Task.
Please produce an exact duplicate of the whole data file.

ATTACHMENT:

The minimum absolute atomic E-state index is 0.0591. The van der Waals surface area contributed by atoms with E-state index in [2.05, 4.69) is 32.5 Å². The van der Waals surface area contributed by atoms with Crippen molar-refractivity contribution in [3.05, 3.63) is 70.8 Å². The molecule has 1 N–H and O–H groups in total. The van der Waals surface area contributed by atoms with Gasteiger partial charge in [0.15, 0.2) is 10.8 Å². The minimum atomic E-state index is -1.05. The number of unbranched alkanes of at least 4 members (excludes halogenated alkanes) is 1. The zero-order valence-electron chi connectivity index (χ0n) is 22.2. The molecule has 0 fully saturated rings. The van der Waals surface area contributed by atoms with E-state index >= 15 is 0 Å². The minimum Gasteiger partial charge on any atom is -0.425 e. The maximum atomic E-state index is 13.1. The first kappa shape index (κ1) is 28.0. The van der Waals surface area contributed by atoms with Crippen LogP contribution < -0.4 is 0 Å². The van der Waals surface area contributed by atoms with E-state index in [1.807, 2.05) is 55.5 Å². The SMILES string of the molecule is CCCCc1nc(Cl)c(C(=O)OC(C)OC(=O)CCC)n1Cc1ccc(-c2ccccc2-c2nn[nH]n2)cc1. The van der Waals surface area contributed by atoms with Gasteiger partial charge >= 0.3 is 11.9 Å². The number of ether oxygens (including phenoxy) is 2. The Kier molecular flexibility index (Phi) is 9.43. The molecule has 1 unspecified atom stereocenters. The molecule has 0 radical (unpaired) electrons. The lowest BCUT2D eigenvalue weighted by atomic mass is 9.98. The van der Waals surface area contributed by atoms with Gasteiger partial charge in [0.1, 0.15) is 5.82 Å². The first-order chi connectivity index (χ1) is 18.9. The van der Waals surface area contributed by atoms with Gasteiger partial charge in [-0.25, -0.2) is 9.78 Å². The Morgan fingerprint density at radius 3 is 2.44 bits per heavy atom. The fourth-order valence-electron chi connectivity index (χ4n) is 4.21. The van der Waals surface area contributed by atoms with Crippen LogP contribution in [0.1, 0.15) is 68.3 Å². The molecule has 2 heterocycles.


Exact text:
The minimum absolute atomic E-state index is 0.0591. The van der Waals surface area contributed by atoms with E-state index in [2.05, 4.69) is 32.5 Å². The van der Waals surface area contributed by atoms with Crippen molar-refractivity contribution in [3.05, 3.63) is 70.8 Å². The molecule has 1 N–H and O–H groups in total. The van der Waals surface area contributed by atoms with Gasteiger partial charge in [0.15, 0.2) is 10.8 Å². The minimum atomic E-state index is -1.05. The number of unbranched alkanes of at least 4 members (excludes halogenated alkanes) is 1. The zero-order valence-electron chi connectivity index (χ0n) is 22.2. The molecule has 0 fully saturated rings. The van der Waals surface area contributed by atoms with E-state index >= 15 is 0 Å². The minimum Gasteiger partial charge on any atom is -0.425 e. The maximum atomic E-state index is 13.1. The first kappa shape index (κ1) is 28.0. The van der Waals surface area contributed by atoms with Crippen LogP contribution < -0.4 is 0 Å². The van der Waals surface area contributed by atoms with E-state index in [1.807, 2.05) is 55.5 Å². The SMILES string of the molecule is CCCCc1nc(Cl)c(C(=O)OC(C)OC(=O)CCC)n1Cc1ccc(-c2ccccc2-c2nn[nH]n2)cc1. The van der Waals surface area contributed by atoms with Gasteiger partial charge >= 0.3 is 11.9 Å². The number of ether oxygens (including phenoxy) is 2. The Kier molecular flexibility index (Phi) is 9.43. The molecule has 1 unspecified atom stereocenters. The molecule has 0 radical (unpaired) electrons. The lowest BCUT2D eigenvalue weighted by atomic mass is 9.98. The van der Waals surface area contributed by atoms with Gasteiger partial charge in [0.1, 0.15) is 5.82 Å². The first-order chi connectivity index (χ1) is 18.9. The van der Waals surface area contributed by atoms with Gasteiger partial charge in [-0.25, -0.2) is 9.78 Å². The Morgan fingerprint density at radius 3 is 2.44 bits per heavy atom. The fourth-order valence-electron chi connectivity index (χ4n) is 4.21. The van der Waals surface area contributed by atoms with Crippen LogP contribution in [0.1, 0.15) is 68.3 Å². The molecule has 2 heterocycles.